powering tour and activity businesses worldwide since 2007

Tips For Preparing a Public Apology

Most social media flareups can be resolved one-on-one with a little clarification or some simple resolution. But sometimes in a crisis, a simple response won’t do the job. Sometimes, like it or not, you have to apologize.

A public apology requires more than just a “We’re sorry.” Unfortunately, corporate apologies have a long history of being terrible, and consumers have become skilled at identifying bad apologies. Take this apology from former Equifax CEO, Richard F. Smith, given after it was revealed that the company had leaked sensitive information about millions of consumers:

“A disappointing event,” indeed, though Smith failed to acknowledge how big a problem it might be for the people affected. Commentators also noted that the second half of the statement reads more like an advertisement than an apology.

Equifax had to issue several more apologies in the wake of the incident and is still dealing with its fallout. A more compassionate apology may not have fixed the problem, but it certainly would have left the company in a better light.

Preparing a good apology doesn’t have to be difficult. According to a study from Ohio State University, there are six components of a good apology, ranked from most to least important:

With those elements in mind, here are five steps you can take to craft an apology that works.

1. Understand the Issue.

The worst apologies are the ones we make when we don’t really believe we’ve done anything wrong. If there’s an undercurrent of dismissal or resentment in an apology, people will notice — so take a moment to get your head in the right space before you start.

Chances are, there’s at least some legitimacy in the complaint you’re addressing, someone who’s been genuinely hurt and wronged. What happened might not bother you, but it bothers them, or it bothers the people who’ve heard about it. Try to understand their perspective, and let that inform the tone and content of your apology.

2. Acknowledge Responsibility.

First, let’s get this out of the way: Admitting wrongdoing can have legal consequences. If lawsuits are on the table and you’re concerned about fault, you should have a lawyer look over any apology, public or private, before you make it.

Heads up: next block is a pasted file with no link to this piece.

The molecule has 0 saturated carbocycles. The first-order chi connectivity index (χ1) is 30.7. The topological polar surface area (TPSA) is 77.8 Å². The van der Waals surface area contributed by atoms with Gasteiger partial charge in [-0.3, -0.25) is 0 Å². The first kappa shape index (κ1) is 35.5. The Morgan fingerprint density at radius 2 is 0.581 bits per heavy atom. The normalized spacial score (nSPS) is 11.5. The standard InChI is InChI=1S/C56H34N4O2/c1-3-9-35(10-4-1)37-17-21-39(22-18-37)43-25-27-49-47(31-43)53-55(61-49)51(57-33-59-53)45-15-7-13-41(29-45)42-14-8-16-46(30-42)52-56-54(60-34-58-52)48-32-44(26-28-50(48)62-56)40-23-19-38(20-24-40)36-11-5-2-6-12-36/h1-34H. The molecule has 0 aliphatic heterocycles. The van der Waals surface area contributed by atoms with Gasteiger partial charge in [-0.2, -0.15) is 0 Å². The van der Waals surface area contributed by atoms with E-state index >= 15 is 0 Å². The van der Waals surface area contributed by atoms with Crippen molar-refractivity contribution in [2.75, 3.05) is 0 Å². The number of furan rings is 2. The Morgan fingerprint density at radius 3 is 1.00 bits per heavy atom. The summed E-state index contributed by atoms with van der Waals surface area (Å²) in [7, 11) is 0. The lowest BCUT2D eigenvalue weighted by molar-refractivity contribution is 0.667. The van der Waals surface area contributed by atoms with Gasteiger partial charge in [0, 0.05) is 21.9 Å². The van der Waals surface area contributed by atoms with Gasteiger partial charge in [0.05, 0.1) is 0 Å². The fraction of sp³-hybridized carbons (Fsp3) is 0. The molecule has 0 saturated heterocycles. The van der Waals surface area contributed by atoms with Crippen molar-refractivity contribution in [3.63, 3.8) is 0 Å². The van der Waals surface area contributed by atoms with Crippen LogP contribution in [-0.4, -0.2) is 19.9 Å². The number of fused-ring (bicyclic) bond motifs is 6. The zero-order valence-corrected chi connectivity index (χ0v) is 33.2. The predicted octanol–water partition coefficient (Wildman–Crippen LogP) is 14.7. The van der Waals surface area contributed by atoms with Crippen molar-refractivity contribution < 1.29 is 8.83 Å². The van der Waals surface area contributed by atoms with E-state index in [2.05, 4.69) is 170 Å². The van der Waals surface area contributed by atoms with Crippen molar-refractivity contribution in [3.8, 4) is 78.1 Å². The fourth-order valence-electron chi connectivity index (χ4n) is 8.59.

Otherwise, be as honest as possible about the incident that prompted the apology. When someone’s been wronged, the main thing they want to know is that the one at fault knows what they did. An apology that doesn’t address the incident won’t be worth much to anyone.

  • Name the incident: Directly identifying the reason for the apology is an important part of taking responsibility. It also shows the recipient that you know why you’re apologizing — because your company has caused harm, not because someone is angry about it.
  • Use active voice: “In an unfortunate incident, a guest was incorrectly kicked out of the tour,” removes any active intent on your part and makes it seem as though no one was at fault for what happened. On the other hand, “One of our guides incorrectly kicked a guest out of the tour,” accepts the reality of the situation.
  • Validate those affected: When you admit that you’ve done something wrong, you also need to acknowledge the way it’s affected people. “We’re sorry if anyone felt offended,” seems like an attempt to minimize and deflect those feelings of offense. “We’re sorry for the offense we caused,” shows that you acknowledge the validity of the impact.

Earlier this year, Starbucks had to apologize after two customers were arrested without cause. Here’s the company’s initial apology:

 

This apology drew some ire from already-angry customers, in part because it failed to acknowledge the incident itself. Starbucks apologized “for what took place at our Philadelphia store on Thursday,” and was “disappointed this led to an arrest,” without acknowledging its part in the incident.

A full statement was released later, and it went much further to soothe customers’ frustration: